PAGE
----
Well, not all aspects can be part of a prime lens. Design constraints and price will also be the determining factors. However, at least two aspects should be there. With these characteristics, the value of a prime lens is justified over a varifocal lens. Alas, in the case of Zuikos, there is a great mishap on the availability of such lenses to the photographers. Thus, the greatest need for such primes!!

Looking at the current lens lineup, it is easy to pinpoint the gaps. I can straight away list 3 lenses that are a must for Olympus to manufacture.

Zuiko Digital 12mm F2.0 wideangle lens: This wide-angle lens should be a favorite with many photographers. It covers both size and speed. With the 4/3 mount, 12mm requires a retro-focus design. This design is complex and requires many exotic optical material and configuration. Thus, it is acceptable to have the speed limited at F2 since wides do not require much speed. But, the advantage is the design can be more compact. It is possible to have it in 50mm-lens size with a larger diameter front element.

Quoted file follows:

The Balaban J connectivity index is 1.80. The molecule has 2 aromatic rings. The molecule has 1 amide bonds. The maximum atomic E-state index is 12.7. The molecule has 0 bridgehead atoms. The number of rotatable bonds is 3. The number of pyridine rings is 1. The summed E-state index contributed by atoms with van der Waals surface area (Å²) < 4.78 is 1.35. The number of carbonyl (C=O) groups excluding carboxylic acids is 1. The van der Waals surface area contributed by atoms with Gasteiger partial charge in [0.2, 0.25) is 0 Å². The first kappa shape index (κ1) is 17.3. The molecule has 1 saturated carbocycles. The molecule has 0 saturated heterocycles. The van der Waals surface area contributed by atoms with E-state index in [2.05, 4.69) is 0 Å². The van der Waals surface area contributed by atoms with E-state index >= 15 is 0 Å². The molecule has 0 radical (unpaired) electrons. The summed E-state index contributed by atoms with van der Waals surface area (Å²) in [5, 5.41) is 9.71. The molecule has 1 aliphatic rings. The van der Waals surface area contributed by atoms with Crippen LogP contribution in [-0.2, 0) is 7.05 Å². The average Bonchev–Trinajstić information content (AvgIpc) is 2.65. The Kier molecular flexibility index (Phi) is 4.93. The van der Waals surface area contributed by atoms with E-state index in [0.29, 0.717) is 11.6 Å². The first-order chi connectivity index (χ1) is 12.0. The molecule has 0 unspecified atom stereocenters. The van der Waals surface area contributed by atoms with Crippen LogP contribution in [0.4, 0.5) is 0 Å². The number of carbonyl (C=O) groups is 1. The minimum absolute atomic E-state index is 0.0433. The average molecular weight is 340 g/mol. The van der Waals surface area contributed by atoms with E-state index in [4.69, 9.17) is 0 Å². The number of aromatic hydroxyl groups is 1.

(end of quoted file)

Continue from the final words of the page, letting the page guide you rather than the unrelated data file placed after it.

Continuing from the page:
Zuiko Digital 25mm F1.7 normal lens: Normal prime lens should be a flagship lens; that is how I feel. Sadly, Olympus has none of it. However, 4/3 shooters can opt for the Leica D 25mm F1.4 ASPH lens. For me, I will pass this lens. It holds only one of the aspects that I had outlined. Instead, there should be a Zuiko with F1.7 aperture value. This flagship lens can hold all three aspects in terms of size, speed and close focus capabilities. At 25mm, it will not be retro-focus, and the design should be as simple as possible to meet all three criteria. I am hoping for 50mm-lens size with a close-focus down to 20cm.

Zuiko Digital 42mm F1.2 portrait lens: I have to confess, I like portraiture. Most of it actually is capturing the human condition; in my case, my children. What a great bonus if Olympus make such a lens. I always find the 50mm is a tad long for casual portraiture; especially due to the nature of being in close proximity. Focal length of 42mm should be perfect for it. Indeed, such fast optics is highly complicated to construct. The speed justifies for the loss in size and close-focus advantages. The shallow depth-of-field should be the strongest seller and should also the bokeh. With delicate design decisions, I expect this to be a bit smallish size of the 14-54mm lens with 62mm thread. This should be fair enough.